The news from the 2010 census is not good for New York. Slow population growth will cost the state two seats in the House of Representatives, shrinking the delegation to 27, its lowest ebb since 1813.
The release of those dismal numbers yesterday was the opening bell in this decade's fight to redraw national and state political maps.
New York, with 19,378,102 people, actually gained residents in the past decade. But the 2.1 percent increase here was outstripped by 9.7 percent growth nationally to 308,745,538, and by even greater increases in other regions. The resulting shift of 12 House seats across the nation will continue a 70-year trend of growth in the West and South and decline in the Midwest and Northeast.
It's not clear yet what parts of New York will lose the two House seats, but population trends make upstate the likely place, which should spare Long Island. And when the New York Legislature uses the new census data to redraw political districts within the state, the process should be as nonpartisan as possible. That's a lot to ask, but not too much.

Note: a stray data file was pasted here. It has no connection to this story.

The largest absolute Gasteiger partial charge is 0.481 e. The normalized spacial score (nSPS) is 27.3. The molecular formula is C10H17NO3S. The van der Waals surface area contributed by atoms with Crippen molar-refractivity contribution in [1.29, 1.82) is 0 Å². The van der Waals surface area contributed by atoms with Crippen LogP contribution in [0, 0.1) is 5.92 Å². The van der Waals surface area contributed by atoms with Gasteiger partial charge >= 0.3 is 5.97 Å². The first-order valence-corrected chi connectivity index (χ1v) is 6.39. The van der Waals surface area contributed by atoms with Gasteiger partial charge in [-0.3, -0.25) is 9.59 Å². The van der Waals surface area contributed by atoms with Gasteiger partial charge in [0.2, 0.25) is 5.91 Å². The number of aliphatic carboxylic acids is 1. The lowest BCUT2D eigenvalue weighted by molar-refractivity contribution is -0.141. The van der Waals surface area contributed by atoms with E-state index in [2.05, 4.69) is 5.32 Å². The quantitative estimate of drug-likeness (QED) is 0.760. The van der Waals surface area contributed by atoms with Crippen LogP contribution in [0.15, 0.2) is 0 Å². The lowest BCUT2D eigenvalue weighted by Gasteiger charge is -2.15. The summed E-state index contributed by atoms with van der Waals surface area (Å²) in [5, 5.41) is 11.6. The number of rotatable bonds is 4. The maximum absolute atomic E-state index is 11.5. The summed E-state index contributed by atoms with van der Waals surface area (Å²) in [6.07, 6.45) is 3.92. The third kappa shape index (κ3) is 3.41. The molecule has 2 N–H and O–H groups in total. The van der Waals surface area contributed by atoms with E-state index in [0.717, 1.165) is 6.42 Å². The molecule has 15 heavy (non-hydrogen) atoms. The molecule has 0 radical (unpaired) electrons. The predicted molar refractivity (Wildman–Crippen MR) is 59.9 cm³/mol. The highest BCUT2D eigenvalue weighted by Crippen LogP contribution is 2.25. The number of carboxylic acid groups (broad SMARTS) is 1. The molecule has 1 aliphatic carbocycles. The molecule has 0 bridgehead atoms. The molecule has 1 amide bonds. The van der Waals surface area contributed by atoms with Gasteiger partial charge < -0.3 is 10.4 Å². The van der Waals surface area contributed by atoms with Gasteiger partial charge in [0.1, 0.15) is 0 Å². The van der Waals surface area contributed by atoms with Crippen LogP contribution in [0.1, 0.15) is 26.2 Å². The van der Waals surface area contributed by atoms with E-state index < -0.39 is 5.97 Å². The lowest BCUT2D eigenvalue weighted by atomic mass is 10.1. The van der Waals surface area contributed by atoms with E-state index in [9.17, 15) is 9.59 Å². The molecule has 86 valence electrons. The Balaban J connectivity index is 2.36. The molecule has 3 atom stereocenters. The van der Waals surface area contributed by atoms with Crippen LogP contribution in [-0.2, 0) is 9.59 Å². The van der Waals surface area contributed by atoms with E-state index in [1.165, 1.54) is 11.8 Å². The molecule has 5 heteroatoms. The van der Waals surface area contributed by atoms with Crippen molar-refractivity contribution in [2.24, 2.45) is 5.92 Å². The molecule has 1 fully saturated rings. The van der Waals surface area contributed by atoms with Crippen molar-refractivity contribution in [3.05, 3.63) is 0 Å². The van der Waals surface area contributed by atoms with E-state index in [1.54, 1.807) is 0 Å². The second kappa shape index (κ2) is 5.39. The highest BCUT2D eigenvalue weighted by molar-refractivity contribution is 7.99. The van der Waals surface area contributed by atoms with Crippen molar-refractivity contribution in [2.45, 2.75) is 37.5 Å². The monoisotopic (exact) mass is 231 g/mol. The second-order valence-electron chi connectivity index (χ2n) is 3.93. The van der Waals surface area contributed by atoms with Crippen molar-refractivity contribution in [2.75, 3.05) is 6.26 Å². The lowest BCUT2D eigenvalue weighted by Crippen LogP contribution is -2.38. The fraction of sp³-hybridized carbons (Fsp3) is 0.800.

With the balance of power between the parties at stake, redistricting is one of the most baldly political things officials do. But manipulating the process to create safe seats erodes the power of voters when the goal, in this era of dwindling clout for New York, should be to make people want to stay rather than flee. hN